John Carbutt at Minnehaha Falls, part 1

John Carbutt and Edward L. Wilson and their wives.
John Carbutt and Edward L. Wilson gazing at their wives across the Minnehaha gorge in 1866.

John Carbutt, based in Chicago, was among the most innovative of 19th century photographers.  He was the first to print on celluloid, opening the door to the entire film industry.  And he perfected the printing of X-ray photographs on glass plates.

Carbutt also took commissions for series of images on the frontier.  He was most celebrated for his images taken along the Union Pacific Railroad as it rushed west across Nebraska towards the 100th Meridian and the completion of the trans-continental railroad.  But Carbutt also took a few series of pictures in Minnesota, including some for the Northwestern Packet Company.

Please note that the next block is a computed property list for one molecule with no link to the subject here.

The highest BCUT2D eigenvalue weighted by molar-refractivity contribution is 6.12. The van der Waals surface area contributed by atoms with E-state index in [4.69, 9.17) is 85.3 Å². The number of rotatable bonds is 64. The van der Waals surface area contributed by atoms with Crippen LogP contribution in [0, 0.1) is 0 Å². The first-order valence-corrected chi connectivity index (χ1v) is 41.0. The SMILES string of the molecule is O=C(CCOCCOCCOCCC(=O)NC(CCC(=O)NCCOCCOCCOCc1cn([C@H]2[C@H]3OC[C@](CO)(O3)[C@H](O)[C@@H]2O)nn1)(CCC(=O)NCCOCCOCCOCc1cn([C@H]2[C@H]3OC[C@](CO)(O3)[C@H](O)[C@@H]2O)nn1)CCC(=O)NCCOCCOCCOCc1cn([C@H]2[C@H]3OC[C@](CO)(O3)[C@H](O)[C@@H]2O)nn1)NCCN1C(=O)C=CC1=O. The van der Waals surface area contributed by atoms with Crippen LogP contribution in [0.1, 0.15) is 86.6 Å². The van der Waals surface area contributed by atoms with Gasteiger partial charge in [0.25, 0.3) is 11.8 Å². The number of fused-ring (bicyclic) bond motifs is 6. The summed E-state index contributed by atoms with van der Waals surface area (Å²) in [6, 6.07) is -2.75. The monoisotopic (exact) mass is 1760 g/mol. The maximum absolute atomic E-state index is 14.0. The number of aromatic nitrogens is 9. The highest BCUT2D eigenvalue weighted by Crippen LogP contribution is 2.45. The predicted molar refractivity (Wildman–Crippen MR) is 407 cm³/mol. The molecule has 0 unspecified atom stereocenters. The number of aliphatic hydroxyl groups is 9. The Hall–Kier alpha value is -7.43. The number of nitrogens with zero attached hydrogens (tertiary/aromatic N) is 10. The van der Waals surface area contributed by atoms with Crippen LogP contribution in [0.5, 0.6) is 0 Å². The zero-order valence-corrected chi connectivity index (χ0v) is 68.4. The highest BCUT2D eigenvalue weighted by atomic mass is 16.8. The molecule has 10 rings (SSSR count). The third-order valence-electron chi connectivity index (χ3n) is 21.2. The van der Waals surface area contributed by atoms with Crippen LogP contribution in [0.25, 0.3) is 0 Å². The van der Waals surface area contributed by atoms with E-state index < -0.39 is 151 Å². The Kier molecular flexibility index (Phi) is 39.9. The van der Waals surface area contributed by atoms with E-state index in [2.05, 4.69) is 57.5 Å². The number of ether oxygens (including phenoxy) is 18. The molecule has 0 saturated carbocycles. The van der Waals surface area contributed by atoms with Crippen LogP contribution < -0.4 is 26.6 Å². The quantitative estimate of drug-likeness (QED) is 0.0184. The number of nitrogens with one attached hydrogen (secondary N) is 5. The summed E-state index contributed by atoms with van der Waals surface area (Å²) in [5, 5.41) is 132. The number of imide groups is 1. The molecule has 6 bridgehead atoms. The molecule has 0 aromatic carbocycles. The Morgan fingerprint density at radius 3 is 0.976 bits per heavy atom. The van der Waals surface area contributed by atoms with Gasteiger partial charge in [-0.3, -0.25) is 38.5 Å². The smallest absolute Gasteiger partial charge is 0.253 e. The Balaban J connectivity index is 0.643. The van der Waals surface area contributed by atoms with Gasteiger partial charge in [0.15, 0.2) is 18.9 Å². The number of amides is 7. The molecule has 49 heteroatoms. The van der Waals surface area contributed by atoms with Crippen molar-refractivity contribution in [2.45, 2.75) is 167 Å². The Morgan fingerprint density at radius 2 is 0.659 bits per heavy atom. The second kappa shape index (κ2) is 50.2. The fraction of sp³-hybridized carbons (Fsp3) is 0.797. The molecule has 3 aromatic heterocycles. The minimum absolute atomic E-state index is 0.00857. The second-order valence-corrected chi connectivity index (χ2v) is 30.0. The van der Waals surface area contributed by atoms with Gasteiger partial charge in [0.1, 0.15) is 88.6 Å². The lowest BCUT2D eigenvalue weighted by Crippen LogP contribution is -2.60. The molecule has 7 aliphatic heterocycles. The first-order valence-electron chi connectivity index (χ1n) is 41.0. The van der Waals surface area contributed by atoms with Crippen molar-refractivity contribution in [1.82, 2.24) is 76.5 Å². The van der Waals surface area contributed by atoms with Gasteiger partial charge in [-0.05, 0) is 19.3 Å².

In October 1866, Carbutt came to Minnesota for a third time.  With him were his wife Mollie and the prominent photographer, writer, and publisher Edward L. Wilson and his wife.  The trip was immediately before the Union Pacific junket.  There’s no indication that Mollie Carbutt or the Wilsons accompanied him on the western trip, so he probably took Mollie back to Chicago, since there he boarded the train for the 100th Meridian.

This picture was taken in the first two weeks of October, 1866.


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